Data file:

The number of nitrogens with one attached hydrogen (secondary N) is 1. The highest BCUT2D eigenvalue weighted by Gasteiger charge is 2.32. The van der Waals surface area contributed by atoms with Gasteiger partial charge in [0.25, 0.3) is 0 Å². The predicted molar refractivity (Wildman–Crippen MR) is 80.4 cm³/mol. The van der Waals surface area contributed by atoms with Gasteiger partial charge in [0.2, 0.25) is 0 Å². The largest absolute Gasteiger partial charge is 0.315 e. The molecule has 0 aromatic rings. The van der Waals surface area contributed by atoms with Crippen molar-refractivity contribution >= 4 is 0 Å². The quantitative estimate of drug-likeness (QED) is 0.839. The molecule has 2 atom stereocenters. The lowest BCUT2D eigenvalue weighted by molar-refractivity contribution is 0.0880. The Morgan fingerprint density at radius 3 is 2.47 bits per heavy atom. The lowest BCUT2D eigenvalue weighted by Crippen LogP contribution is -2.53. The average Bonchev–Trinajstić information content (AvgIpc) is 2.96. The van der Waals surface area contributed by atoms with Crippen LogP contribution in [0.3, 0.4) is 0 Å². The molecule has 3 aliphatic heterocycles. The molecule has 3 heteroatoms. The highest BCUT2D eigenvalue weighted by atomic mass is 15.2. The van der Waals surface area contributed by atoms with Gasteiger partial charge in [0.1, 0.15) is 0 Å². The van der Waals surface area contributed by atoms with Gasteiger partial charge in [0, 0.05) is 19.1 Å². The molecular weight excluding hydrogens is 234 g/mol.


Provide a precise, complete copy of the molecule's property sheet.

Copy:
The number of nitrogens with one attached hydrogen (secondary N) is 1. The highest BCUT2D eigenvalue weighted by Gasteiger charge is 2.32. The van der Waals surface area contributed by atoms with Gasteiger partial charge in [0.25, 0.3) is 0 Å². The predicted molar refractivity (Wildman–Crippen MR) is 80.4 cm³/mol. The van der Waals surface area contributed by atoms with Gasteiger partial charge in [0.2, 0.25) is 0 Å². The largest absolute Gasteiger partial charge is 0.315 e. The molecule has 0 aromatic rings. The van der Waals surface area contributed by atoms with Crippen molar-refractivity contribution >= 4 is 0 Å². The quantitative estimate of drug-likeness (QED) is 0.839. The molecule has 2 atom stereocenters. The lowest BCUT2D eigenvalue weighted by molar-refractivity contribution is 0.0880. The Morgan fingerprint density at radius 3 is 2.47 bits per heavy atom. The lowest BCUT2D eigenvalue weighted by Crippen LogP contribution is -2.53. The average Bonchev–Trinajstić information content (AvgIpc) is 2.96. The van der Waals surface area contributed by atoms with Crippen LogP contribution in [0.3, 0.4) is 0 Å². The molecule has 3 aliphatic heterocycles. The molecule has 3 heteroatoms. The highest BCUT2D eigenvalue weighted by atomic mass is 15.2. The van der Waals surface area contributed by atoms with Gasteiger partial charge in [0.1, 0.15) is 0 Å². The van der Waals surface area contributed by atoms with Gasteiger partial charge in [0, 0.05) is 19.1 Å². The molecular weight excluding hydrogens is 234 g/mol.